Lone Tree residents sue city over noise from pickleball courts

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Katherine Gaston, front, plays pickleball with her husband Geoff at Smoky Hill Metropolitan District Court in Centennial on Wednesday, July 19, 2023. (Hyoung Chang/The Denver Post)

Five Lone Tree residents are suing the city over the noise from a nearby recreation center’s pickleball courts. 

The residents — Mark Goodman, Richard Campbell, Donna Campbell, William Fornia and Matthew Troyer — filed a lawsuit Thursday, saying the courts at the Lone Tree Recreation Center disrupt neighbors’ “quiet enjoyment of their homes and outdoor spaces.”

The residents are asking the Douglas County District Court to order the city and district to shut down the courts until they construct a “soundproof structure” around them.

“(The filing residents) bring this suit to protect a public good, namely, the ability of Plaintiffs and other residents of the Community to enjoy the quiet use of their homes and avoid negative health impacts caused by unreasonable exposure to noise,” the suit reads. “(The city and recreation district) are causing a continuing public nuisance by permitting and encouraging activity on the Courts resulting in the noise nuisance.” 

The city and South Suburban Parks and Recreation District declined to comment on the litigation.

The residents, who live across the street from the recreation center in the Montecito at RidgeGate community, said in the suit that they purchased their single-family homes — which Zillow estimates are worth about $1.5 million — in part due to their backyards. 

The plaintiffs said those backyards have since been ruined by the staccato popping sound of a pickleball being batted back and forth, as often as every two seconds up to 13 hours a day.

The residents said they’ve conducted sound studies that found the noise has hit 62.1 decibels. State law allows for noise up to 55 decibels between 7 a.m. and 7 p.m., and 50 decibels after hours, in residential areas, with a lower maximum for “shrill” noises, which the plaintiffs believe the pickleball hits qualify as.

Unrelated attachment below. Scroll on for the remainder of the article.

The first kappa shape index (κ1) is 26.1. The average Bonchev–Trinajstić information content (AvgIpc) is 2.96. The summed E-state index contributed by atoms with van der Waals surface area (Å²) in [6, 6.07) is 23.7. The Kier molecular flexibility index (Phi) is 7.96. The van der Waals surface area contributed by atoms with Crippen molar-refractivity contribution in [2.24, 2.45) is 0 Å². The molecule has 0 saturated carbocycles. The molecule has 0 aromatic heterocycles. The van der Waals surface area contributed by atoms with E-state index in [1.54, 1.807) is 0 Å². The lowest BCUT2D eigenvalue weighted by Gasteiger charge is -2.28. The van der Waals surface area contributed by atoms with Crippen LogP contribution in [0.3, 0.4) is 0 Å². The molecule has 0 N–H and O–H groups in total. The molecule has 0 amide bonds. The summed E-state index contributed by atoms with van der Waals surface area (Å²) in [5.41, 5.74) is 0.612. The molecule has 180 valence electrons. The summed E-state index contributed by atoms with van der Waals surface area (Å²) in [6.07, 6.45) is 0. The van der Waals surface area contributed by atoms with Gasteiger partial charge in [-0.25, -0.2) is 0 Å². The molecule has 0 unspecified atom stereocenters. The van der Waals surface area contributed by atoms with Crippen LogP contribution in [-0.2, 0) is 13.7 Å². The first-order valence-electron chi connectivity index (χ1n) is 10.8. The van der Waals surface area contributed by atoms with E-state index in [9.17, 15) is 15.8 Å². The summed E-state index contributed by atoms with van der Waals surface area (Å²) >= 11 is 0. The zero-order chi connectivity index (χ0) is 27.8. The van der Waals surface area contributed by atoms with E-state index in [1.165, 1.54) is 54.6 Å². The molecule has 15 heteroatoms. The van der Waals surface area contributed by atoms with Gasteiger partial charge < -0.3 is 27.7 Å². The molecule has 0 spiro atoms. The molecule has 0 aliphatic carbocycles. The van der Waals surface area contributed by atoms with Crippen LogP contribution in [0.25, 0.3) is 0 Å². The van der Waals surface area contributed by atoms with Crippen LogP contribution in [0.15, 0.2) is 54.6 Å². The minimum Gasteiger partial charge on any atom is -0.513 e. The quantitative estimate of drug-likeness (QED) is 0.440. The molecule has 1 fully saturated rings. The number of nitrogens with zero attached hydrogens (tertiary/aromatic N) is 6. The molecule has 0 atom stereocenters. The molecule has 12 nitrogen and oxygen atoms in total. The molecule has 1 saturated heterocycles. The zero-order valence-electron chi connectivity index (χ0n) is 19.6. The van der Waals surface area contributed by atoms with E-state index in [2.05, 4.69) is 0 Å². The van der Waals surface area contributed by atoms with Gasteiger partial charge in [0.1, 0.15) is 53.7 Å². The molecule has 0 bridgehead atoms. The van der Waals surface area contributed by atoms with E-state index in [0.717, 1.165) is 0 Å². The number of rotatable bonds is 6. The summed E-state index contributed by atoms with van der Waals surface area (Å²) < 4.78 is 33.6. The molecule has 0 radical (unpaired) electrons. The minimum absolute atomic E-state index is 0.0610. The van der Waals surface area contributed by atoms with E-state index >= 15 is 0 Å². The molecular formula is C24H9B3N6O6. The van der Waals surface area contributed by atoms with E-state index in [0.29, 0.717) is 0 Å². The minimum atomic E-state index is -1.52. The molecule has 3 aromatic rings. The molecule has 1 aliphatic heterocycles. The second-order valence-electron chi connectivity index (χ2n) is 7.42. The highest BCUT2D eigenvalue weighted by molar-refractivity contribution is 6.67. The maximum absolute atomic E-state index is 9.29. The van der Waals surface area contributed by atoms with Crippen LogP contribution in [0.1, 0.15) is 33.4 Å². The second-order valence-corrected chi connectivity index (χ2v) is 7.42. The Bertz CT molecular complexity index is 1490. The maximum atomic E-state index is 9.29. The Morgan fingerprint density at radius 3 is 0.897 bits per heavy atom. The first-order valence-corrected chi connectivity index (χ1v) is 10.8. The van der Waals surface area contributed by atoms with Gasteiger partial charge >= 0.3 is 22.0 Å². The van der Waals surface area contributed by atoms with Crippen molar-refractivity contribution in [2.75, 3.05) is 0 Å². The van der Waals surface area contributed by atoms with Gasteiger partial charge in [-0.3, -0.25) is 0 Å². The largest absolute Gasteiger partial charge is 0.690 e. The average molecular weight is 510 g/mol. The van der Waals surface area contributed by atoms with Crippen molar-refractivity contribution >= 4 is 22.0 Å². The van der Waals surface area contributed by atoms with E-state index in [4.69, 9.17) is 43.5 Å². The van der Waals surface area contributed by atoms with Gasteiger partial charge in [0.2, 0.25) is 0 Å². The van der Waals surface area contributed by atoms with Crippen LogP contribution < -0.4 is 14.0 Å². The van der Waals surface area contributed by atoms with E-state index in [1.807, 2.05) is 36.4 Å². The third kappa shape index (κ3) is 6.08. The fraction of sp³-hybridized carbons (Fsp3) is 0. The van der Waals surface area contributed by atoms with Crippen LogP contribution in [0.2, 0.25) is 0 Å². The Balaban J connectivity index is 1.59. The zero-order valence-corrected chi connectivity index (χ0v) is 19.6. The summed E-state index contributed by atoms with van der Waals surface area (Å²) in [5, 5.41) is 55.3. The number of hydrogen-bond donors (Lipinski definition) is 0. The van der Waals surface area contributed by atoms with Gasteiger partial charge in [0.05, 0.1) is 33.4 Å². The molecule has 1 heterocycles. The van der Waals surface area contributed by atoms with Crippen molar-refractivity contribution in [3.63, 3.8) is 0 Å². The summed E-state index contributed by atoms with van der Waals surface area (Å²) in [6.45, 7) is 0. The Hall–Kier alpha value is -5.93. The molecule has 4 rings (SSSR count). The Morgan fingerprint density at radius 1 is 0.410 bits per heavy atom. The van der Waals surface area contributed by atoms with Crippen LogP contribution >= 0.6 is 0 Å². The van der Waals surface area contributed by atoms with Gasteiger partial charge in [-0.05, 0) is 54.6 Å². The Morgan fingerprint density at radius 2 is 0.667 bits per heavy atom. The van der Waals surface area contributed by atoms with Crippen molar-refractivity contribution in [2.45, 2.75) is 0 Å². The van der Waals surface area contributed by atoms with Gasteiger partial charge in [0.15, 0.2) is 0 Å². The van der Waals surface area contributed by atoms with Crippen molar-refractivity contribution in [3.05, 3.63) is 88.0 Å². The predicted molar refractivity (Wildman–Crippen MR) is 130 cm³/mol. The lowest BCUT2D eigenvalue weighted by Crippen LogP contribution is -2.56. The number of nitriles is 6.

According to the suit, the five plaintiffs and 21 other residents previously sent a letter requesting that the city and recreation district close the pickleball courts until they installed something to mitigate the noise. 

Lone Tree Recreation Center, located at 10249 RidgeGate Circle, opened its six outdoor pickleball courts a year ago. 

Pickleball is one of the fastest-growing sports nationwide, but the popping sound caused by the hard plastic balls hitting the carbon fiber paddles has led people to start petitions, call police and file lawsuits. The complaints surmounted enough to where a national conference for noise control professionals dedicated an opening session to pickleball’s noise last year. 

Colorado has seen its fair share of pickleball-related noise complaints and municipal government action. Centennial issued a six-month moratorium on pickleball court construction in March 2023, lifting it in September and passing new regulations forbidding construction of permanent courts within 250 feet of a home’s property. The city now requires permits for permanent court construction between 250 and 600 feet of a home and the sound of play cannot exceed 47 decibels. 

Denver removed courts in Congress and Eisenhower parks last year due to complaints about noise and player actions. 

Along with Lone Tree Recreation Center, South Suburban Parks and Recreation District has outdoor pickleball courts at Cornerstone Park in Littleton and indoor courts at SSIA Pickleball in Centennial. 

The residents are represented by Tessa Carberry of Husch Blackwell. Carberry and the residents declined to comment.

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